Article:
Longchen Nyingthig: The Prayer of Threefold Ground, Path, and Fruition
by Jigmey Lingpa with three commentaries included, translations and book by Tony Duff
|Title||The Prayer of Threefold Ground, Path, and Fruition|
|Sub-Title||by Jigmey Lingpa with Commentaries|
|Author||Texts by Jigmey Lingpa, Yontan Gyatso, and Tshewang Chogdrub; translations and book by Tony Duff|
|Details||220 pages, 1 colour plate, 6" X 9" (large format), US$30, available on paper and in PDF e-book format|
|ISBN||paper book 978-1532-396-27-4, e-book 978-1532-396-26-7|
|Texts||Prayer text in Tibetan script included, commentary texts in Tibetan script available by download, see below|
The primary purpose of this book is to make the prayer called “The Prayer of Threefold Ground, Path, and Fruition” available in English for practitioners of the Dzogchen teaching. The Prayer came into this world through what is called the Longchen Nyingthig tradition of the Dzogchen teaching. As is explained extensively in the very long and comprehensive introduction to the book, Longchen Nyingthig is the name for one of several transmissions of the most profound level of Dzogchen teaching that appeared in Tibet.
In Tibet, daily recitation of the Prayer is an essential part of the practice of those who follow the Longchen Nyingthig tradition of the Dzogchen teachings. More than that though, it is such an amazing presentation of the most profound level of Dzogchen teaching that it is widely used by Dzogchen practitioners in general. With that in mind, this book was produced so that all English-speaking practitioners of the Dzogchen teaching would have full access to the prayer.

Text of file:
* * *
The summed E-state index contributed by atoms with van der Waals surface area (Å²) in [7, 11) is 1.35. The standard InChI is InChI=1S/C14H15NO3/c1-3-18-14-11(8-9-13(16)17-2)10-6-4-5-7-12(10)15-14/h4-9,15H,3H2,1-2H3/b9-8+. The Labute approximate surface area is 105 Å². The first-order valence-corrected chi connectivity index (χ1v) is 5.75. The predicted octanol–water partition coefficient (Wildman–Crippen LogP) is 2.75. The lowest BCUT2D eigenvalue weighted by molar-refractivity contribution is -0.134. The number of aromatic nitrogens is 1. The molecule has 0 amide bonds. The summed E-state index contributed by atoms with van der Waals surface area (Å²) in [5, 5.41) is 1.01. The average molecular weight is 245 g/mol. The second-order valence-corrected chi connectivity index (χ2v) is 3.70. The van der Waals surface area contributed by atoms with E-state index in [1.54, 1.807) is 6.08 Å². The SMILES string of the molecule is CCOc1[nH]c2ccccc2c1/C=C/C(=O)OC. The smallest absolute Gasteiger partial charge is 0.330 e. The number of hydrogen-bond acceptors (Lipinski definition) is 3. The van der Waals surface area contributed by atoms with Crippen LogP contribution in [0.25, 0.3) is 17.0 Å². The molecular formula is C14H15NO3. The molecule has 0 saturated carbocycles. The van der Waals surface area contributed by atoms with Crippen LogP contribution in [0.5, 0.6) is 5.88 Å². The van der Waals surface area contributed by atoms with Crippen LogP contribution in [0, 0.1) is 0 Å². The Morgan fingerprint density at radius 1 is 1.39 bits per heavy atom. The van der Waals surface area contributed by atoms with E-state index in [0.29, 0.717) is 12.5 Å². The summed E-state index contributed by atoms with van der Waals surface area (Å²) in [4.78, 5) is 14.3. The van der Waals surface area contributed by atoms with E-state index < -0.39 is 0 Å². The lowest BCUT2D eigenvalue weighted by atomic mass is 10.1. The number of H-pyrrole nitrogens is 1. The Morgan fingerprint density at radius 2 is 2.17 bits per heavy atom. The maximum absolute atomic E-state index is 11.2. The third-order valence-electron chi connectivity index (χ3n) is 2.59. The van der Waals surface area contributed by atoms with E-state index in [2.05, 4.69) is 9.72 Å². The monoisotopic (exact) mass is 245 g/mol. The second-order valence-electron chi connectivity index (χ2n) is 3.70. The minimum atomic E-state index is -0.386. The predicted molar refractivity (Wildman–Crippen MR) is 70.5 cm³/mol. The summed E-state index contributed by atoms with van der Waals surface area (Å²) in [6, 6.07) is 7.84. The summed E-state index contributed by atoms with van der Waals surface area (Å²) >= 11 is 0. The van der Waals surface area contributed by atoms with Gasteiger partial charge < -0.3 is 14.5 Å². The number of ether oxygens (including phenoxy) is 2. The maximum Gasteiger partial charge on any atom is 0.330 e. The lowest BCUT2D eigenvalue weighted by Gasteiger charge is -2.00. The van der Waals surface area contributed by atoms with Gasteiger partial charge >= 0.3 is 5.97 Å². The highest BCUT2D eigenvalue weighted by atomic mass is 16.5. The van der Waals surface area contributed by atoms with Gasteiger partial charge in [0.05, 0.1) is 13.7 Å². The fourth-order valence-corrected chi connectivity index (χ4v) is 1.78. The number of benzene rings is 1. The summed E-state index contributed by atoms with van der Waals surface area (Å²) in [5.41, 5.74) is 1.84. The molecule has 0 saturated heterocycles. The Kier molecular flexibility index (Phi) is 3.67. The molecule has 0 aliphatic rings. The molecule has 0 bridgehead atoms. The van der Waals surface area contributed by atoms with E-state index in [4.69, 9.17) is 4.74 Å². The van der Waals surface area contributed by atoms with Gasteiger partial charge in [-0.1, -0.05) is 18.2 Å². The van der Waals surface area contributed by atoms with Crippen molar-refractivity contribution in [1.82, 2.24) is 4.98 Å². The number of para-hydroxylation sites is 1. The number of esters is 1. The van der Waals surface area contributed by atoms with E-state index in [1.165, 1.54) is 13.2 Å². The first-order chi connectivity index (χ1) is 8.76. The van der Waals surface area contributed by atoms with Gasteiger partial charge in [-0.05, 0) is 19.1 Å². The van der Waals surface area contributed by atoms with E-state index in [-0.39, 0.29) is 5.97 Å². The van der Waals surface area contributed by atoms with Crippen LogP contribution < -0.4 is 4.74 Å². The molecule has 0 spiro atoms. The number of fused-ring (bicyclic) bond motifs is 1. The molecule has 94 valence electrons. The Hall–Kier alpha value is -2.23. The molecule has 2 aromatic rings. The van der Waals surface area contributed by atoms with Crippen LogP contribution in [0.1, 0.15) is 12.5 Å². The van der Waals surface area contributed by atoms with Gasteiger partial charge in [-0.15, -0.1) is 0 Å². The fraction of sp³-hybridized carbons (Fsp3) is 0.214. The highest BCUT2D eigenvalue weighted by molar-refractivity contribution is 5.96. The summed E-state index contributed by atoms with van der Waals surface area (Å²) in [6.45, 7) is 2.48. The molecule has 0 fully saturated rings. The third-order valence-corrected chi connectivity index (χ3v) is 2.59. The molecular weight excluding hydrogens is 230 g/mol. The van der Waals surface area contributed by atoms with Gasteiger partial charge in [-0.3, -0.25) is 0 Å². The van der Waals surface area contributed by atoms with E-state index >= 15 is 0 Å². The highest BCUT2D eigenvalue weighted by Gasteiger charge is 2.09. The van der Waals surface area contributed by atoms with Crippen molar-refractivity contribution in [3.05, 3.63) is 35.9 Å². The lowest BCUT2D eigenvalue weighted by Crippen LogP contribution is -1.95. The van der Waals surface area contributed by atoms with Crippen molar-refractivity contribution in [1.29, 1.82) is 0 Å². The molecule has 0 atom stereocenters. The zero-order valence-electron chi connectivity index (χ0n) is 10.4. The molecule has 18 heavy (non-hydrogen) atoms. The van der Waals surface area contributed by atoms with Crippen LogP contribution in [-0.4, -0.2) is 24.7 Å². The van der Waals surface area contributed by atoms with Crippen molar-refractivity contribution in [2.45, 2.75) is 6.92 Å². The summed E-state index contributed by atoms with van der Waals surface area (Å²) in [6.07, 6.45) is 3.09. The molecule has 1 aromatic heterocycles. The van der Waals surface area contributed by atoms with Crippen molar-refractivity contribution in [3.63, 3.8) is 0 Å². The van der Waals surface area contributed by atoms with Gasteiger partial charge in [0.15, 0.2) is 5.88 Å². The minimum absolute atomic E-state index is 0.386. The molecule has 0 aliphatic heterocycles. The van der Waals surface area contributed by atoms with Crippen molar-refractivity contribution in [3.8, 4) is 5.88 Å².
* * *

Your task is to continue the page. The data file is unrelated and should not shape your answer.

The prayer is very condensed. It contains, in just nine four-line verses, the whole meaning of profound Dzogchen as understood by Longchen Rabjam. Because of that, even those who know the Dzogchen teaching will find it hard to comprehend the full import of the prayer. Therefore, this book starts with the prayer, then has an outline of the meaning of the verses of the prayer, followed by a short commentary and then a long commentary to the prayer. For many people the brief outline and short commentary will be sufficient to enable them to recite the prayer in a meaningful way. For others who need a very detailed explanation of the prayer, the longer commentary will provide that.
It does have to be noted that the longer commentary not only gives a more detailed explanation of the prayer but a significantly more profound one as well. That is because the longer commentary extensively shows how both of the practices of the most profound level of Dzogchen teaching—Thorough Cut and Direct Crossing—are set forth in the prayer, whereas the shorter commentary only shows the meaning of the prayer in relation to Thorough Cut.
The longer commentary has a further advantage. It goes through the meaning of the prayer in such depth that it becomes a complete teaching in its own right on the system of Dzogchen coming to us from the extraordinary master of those teachings, Longchenpa. As a result, it should be a teaching of great interest to all Dzogchen practitioners, quite aside from its intended function as a commentary on the prayer.
The book contains translations of the following texts:
|The Prayer of Threefold Ground, Path, and Fruition by Jigmey Lingpa|
|Outline of the Prayer of Threefold Ground, Path, and Fruition by Yontan Gyatso|
|Short Commentary to The Prayer of Threefold Ground, Path, and Fruition by Yontan Gyatso|
|“The Authoritative Words of Samantabhadra” A Commentary that Clarifies the Meaning of the Longchen Nyingthig Prayer “Threefold Ground, Path, and Fruition” by Tshewang Chogdrub|